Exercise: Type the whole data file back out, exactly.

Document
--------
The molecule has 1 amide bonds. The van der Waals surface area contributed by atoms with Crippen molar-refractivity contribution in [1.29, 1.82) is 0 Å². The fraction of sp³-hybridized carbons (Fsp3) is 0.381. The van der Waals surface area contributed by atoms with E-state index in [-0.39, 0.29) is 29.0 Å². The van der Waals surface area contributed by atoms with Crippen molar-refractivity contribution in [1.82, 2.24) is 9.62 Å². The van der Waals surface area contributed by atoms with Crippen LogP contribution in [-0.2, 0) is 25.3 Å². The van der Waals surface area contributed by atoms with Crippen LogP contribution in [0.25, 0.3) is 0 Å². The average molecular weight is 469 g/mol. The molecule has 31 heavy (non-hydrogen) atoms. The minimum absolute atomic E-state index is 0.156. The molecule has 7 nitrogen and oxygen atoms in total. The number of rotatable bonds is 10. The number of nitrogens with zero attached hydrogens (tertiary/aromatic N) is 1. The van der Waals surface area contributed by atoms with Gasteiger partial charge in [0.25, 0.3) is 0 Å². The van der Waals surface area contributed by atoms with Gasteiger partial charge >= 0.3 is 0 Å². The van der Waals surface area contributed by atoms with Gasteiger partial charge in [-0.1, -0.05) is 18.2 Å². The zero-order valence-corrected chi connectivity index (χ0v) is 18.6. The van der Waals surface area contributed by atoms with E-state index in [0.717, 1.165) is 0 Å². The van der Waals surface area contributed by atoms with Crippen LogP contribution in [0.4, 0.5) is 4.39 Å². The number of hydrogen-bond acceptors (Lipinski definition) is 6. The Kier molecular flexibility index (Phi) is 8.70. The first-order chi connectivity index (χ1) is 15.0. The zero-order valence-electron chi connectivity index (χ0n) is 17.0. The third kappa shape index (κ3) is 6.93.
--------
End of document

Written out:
The molecule has 1 amide bonds. The van der Waals surface area contributed by atoms with Crippen molar-refractivity contribution in [1.29, 1.82) is 0 Å². The fraction of sp³-hybridized carbons (Fsp3) is 0.381. The van der Waals surface area contributed by atoms with E-state index in [-0.39, 0.29) is 29.0 Å². The van der Waals surface area contributed by atoms with Crippen molar-refractivity contribution in [1.82, 2.24) is 9.62 Å². The van der Waals surface area contributed by atoms with Crippen LogP contribution in [-0.2, 0) is 25.3 Å². The van der Waals surface area contributed by atoms with Crippen LogP contribution in [0.25, 0.3) is 0 Å². The average molecular weight is 469 g/mol. The molecule has 31 heavy (non-hydrogen) atoms. The minimum absolute atomic E-state index is 0.156. The molecule has 7 nitrogen and oxygen atoms in total. The number of rotatable bonds is 10. The number of nitrogens with zero attached hydrogens (tertiary/aromatic N) is 1. The van der Waals surface area contributed by atoms with Gasteiger partial charge in [0.25, 0.3) is 0 Å². The van der Waals surface area contributed by atoms with Gasteiger partial charge >= 0.3 is 0 Å². The van der Waals surface area contributed by atoms with Gasteiger partial charge in [-0.1, -0.05) is 18.2 Å². The zero-order valence-corrected chi connectivity index (χ0v) is 18.6. The van der Waals surface area contributed by atoms with E-state index in [0.717, 1.165) is 0 Å². The van der Waals surface area contributed by atoms with Crippen LogP contribution in [0.4, 0.5) is 4.39 Å². The number of hydrogen-bond acceptors (Lipinski definition) is 6. The Kier molecular flexibility index (Phi) is 8.70. The first-order chi connectivity index (χ1) is 15.0. The zero-order valence-electron chi connectivity index (χ0n) is 17.0. The third kappa shape index (κ3) is 6.93.